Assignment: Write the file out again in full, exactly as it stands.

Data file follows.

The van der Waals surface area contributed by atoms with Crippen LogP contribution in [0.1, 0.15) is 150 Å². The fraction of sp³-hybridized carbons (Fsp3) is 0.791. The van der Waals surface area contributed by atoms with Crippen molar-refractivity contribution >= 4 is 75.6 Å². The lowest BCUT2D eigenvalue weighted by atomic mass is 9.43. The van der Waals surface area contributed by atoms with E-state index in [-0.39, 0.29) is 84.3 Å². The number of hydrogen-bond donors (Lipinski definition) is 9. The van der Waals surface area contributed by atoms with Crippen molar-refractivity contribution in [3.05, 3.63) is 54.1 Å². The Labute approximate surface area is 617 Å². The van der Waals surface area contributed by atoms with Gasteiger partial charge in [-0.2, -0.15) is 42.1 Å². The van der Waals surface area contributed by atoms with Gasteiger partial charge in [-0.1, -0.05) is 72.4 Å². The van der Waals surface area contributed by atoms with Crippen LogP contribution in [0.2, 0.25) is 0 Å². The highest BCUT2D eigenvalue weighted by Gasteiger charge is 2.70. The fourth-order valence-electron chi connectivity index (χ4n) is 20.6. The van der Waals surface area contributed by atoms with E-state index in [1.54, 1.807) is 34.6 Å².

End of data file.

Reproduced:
The van der Waals surface area contributed by atoms with Crippen LogP contribution in [0.1, 0.15) is 150 Å². The fraction of sp³-hybridized carbons (Fsp3) is 0.791. The van der Waals surface area contributed by atoms with Crippen molar-refractivity contribution >= 4 is 75.6 Å². The lowest BCUT2D eigenvalue weighted by atomic mass is 9.43. The van der Waals surface area contributed by atoms with E-state index in [-0.39, 0.29) is 84.3 Å². The number of hydrogen-bond donors (Lipinski definition) is 9. The van der Waals surface area contributed by atoms with Crippen molar-refractivity contribution in [3.05, 3.63) is 54.1 Å². The Labute approximate surface area is 617 Å². The van der Waals surface area contributed by atoms with Gasteiger partial charge in [-0.2, -0.15) is 42.1 Å². The van der Waals surface area contributed by atoms with Gasteiger partial charge in [-0.1, -0.05) is 72.4 Å². The van der Waals surface area contributed by atoms with Crippen LogP contribution in [0.2, 0.25) is 0 Å². The highest BCUT2D eigenvalue weighted by Gasteiger charge is 2.70. The fourth-order valence-electron chi connectivity index (χ4n) is 20.6. The van der Waals surface area contributed by atoms with E-state index in [1.54, 1.807) is 34.6 Å².